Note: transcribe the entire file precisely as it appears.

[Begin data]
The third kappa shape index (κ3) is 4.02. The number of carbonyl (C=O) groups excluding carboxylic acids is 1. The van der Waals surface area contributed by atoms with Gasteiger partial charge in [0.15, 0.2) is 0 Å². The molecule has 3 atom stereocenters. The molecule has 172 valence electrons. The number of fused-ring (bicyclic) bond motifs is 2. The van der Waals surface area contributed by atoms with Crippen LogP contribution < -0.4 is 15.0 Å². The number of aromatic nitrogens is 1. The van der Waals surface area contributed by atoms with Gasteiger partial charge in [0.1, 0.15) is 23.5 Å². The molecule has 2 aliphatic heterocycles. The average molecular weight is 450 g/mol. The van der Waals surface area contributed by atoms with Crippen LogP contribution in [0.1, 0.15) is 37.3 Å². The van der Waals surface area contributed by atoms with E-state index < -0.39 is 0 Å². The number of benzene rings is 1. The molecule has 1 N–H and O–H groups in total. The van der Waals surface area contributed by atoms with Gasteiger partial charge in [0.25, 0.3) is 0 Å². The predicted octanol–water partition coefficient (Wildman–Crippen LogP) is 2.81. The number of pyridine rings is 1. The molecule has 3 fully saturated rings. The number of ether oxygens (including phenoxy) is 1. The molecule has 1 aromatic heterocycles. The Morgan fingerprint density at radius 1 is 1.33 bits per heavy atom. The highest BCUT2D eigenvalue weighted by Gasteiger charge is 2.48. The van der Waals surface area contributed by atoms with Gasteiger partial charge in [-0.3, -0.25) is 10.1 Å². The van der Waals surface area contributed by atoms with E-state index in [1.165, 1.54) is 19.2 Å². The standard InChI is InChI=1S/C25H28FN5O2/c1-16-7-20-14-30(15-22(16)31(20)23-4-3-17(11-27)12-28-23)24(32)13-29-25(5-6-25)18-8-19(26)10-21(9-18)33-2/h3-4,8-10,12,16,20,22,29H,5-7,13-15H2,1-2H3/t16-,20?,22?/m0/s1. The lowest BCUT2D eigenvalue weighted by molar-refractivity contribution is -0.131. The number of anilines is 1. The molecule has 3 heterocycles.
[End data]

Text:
The third kappa shape index (κ3) is 4.02. The number of carbonyl (C=O) groups excluding carboxylic acids is 1. The van der Waals surface area contributed by atoms with Gasteiger partial charge in [0.15, 0.2) is 0 Å². The molecule has 3 atom stereocenters. The molecule has 172 valence electrons. The number of fused-ring (bicyclic) bond motifs is 2. The van der Waals surface area contributed by atoms with Crippen LogP contribution < -0.4 is 15.0 Å². The number of aromatic nitrogens is 1. The van der Waals surface area contributed by atoms with Gasteiger partial charge in [0.1, 0.15) is 23.5 Å². The molecule has 2 aliphatic heterocycles. The average molecular weight is 450 g/mol. The van der Waals surface area contributed by atoms with Crippen LogP contribution in [0.1, 0.15) is 37.3 Å². The van der Waals surface area contributed by atoms with E-state index < -0.39 is 0 Å². The number of benzene rings is 1. The molecule has 1 N–H and O–H groups in total. The van der Waals surface area contributed by atoms with Gasteiger partial charge in [0.25, 0.3) is 0 Å². The predicted octanol–water partition coefficient (Wildman–Crippen LogP) is 2.81. The number of pyridine rings is 1. The molecule has 3 fully saturated rings. The number of ether oxygens (including phenoxy) is 1. The molecule has 1 aromatic heterocycles. The Morgan fingerprint density at radius 1 is 1.33 bits per heavy atom. The highest BCUT2D eigenvalue weighted by Gasteiger charge is 2.48. The van der Waals surface area contributed by atoms with Gasteiger partial charge in [-0.3, -0.25) is 10.1 Å². The van der Waals surface area contributed by atoms with E-state index in [1.165, 1.54) is 19.2 Å². The standard InChI is InChI=1S/C25H28FN5O2/c1-16-7-20-14-30(15-22(16)31(20)23-4-3-17(11-27)12-28-23)24(32)13-29-25(5-6-25)18-8-19(26)10-21(9-18)33-2/h3-4,8-10,12,16,20,22,29H,5-7,13-15H2,1-2H3/t16-,20?,22?/m0/s1. The lowest BCUT2D eigenvalue weighted by molar-refractivity contribution is -0.131. The number of anilines is 1. The molecule has 3 heterocycles.